Despite 4.1% annual GDP growth in 2018 pushing Romania up in the ranking of European Union members (see “Romania’s GDP Now 15th In EU”), Romania’s stock market and currency ran into a rocky start early in 2019. It was quite evident in Romania’s data over the January-February period this year as shown in the graph below.
The graph above converts Romania’s stock index, BET and interest rate into indices set to 100 on January 1st. Thus we can see how each indicator performs over the two month period in one graph and also where changes are easily translated into percentage terms (i.e., a movement from 100 to 105 is 5%).
All indications are that the government’s deficit has risen to nearly 3% of GDP, which is even larger than it seems given the increase in GDP according to Romania’s National Statistics Institute recent releases (see “Romania’s GDP Now 15th In EU”). On January 1st, the government implemented a new tax on banking, energy and telecomm in part to shore up their growing deficit. That news sent the Romanian Stock Market (BET) into decline, hitting a low of 6934.35 on January 11th.
Concerns over growth, increasing the costs of banking and generally doing business in Romania is believed to also have led to a decline in global investment interest in Romania, driving the Leu higher (relative to the Euro), a decline in the currency’s value. As seen in the following graph, by the end of January, the Leu had risen above it’s historical mean value plus one-standard deviation, indicating a significant increase in the rate/decrease in the currency’s value where it remained through February.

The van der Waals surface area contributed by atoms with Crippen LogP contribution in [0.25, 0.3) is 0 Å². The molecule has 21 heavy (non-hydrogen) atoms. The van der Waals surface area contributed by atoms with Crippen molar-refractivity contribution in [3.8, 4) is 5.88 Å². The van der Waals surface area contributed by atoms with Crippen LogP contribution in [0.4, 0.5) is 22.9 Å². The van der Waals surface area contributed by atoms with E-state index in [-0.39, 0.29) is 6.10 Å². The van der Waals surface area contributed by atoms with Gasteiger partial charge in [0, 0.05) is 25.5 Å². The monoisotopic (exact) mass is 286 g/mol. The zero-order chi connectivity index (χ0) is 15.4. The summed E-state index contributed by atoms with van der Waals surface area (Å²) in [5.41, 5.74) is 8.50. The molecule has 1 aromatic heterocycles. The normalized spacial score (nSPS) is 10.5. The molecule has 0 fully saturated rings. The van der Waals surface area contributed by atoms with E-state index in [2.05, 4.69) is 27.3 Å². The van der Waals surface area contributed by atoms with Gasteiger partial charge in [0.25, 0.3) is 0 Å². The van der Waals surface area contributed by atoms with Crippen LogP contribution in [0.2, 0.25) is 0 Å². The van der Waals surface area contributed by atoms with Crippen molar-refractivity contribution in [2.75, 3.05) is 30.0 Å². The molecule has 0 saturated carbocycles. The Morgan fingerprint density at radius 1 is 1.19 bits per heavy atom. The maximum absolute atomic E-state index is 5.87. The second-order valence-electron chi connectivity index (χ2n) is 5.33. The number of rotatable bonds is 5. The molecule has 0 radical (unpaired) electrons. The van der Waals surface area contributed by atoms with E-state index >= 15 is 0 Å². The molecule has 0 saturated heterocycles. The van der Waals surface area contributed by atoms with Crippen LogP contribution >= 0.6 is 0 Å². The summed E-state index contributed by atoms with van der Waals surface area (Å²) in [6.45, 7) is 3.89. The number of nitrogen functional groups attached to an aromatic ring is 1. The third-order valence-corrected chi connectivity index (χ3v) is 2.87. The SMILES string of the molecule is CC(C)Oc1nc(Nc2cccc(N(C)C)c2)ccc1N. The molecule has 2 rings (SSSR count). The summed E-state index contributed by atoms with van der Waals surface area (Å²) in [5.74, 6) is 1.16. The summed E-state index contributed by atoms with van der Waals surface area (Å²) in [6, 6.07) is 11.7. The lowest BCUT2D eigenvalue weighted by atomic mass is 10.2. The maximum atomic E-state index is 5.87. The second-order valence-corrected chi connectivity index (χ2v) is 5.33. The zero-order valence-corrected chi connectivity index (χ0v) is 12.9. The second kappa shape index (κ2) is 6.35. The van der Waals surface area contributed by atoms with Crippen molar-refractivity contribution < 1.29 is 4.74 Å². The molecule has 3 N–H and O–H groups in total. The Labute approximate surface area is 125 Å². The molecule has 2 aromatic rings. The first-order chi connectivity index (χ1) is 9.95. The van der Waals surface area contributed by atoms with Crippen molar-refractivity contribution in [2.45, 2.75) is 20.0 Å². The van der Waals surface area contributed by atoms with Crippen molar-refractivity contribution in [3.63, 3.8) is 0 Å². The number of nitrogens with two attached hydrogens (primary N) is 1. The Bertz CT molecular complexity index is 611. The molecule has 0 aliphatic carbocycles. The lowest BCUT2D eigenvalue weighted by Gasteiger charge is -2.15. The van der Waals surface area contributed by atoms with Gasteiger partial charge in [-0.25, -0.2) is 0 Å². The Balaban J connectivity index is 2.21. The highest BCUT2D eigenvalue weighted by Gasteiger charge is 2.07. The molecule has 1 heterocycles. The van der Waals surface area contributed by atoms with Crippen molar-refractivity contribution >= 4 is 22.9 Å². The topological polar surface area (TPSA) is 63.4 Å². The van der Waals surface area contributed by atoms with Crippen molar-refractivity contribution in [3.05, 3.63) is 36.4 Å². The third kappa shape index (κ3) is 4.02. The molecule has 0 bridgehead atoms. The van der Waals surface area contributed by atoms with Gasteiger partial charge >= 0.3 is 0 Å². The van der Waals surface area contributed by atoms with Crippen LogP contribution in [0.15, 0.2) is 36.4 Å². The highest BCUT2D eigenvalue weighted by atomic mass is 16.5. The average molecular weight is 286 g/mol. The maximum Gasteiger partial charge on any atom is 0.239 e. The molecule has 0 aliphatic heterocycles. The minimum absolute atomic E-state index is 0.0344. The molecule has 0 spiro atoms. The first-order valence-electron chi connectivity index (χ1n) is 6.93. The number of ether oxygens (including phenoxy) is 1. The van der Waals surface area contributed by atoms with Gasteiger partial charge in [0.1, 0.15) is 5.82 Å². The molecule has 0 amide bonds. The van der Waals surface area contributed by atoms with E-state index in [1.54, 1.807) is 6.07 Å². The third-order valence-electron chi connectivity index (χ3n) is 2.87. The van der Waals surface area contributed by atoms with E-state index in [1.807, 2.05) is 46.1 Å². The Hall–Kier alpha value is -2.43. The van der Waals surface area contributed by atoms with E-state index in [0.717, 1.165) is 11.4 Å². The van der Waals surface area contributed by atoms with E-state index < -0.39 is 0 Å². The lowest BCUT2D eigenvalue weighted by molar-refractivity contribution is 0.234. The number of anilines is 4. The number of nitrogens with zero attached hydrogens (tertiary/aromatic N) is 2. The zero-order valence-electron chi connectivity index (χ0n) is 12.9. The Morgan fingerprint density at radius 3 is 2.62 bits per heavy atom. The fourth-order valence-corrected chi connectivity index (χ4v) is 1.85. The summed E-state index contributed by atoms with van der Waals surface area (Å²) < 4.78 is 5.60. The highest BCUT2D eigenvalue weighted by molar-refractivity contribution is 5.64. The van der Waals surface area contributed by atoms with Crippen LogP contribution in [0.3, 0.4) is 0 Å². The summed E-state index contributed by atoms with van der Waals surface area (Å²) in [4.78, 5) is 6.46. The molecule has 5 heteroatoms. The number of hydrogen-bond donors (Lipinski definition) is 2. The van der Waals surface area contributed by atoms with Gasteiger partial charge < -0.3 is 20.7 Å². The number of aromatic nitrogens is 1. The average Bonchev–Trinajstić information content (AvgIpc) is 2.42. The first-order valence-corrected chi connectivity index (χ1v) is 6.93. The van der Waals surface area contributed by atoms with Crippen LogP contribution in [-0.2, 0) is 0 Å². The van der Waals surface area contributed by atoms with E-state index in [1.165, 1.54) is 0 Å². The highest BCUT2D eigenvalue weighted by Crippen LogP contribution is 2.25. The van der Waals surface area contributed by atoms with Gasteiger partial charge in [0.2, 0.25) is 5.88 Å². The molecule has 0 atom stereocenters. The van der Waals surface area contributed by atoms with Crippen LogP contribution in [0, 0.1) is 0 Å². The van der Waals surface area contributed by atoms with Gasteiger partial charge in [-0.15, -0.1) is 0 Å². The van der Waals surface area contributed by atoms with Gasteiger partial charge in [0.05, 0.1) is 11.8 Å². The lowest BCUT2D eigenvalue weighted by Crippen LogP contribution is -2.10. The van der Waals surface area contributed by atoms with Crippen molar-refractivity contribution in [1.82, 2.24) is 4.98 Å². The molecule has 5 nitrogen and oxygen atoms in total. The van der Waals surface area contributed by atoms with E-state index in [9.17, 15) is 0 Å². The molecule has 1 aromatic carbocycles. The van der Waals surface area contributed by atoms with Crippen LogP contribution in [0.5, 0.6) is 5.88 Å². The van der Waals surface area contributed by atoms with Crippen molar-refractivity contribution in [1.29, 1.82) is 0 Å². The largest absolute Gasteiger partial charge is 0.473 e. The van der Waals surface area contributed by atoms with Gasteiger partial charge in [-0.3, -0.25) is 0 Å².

The declining interest in Romanian investment opportunities is likely driving down asset prices and up interest rates in the country as well. The Eurostat’s Maastricht Criteria interest rate rose over the same period by 10-15%, peaking at a 19% increase at the very end of January, the same time the currency’s value was hitting it’s low.
Based on a comparison of currencies indices across the region (graph above-right), this was clearly a Romania-specific phenomenon (Romania’s exchange rate index in yellow). This suggests that it was indeed driven by the Romanian government’s policies and market reactions to them.
By all indications, these look like the new normal levels for Romania. The taxes are not temporary so economic analysis suggests that the effects will be permanent level changes in economic variables of interest like investment into the country, demand for the currency, etc. Those will have negative long-term consequences for growth.
Depending on whether the government receives and well-manages extra revenue from the higher taxes will determine the effect on the government’s deficit. Romania did enter 2019 with strong economic growth. So, should the higher taxes reduce the deficit and only shave a small percentage off 2019 growth, the move could leave Romania in decent macroeconomic shape.
But, fundamentally the higher taxes are distortionary and will definitely harm the industries taxes, not to mention the broader economy (no matter what happens with the government’s budget). The policy recommendation then would be that a terminal date for the taxes also be announced to allow market participants some hope of a better future.
We will continue to watch Romania’s performance weekly and look to reassess the overall situation by summer to see which direction the economy has taken.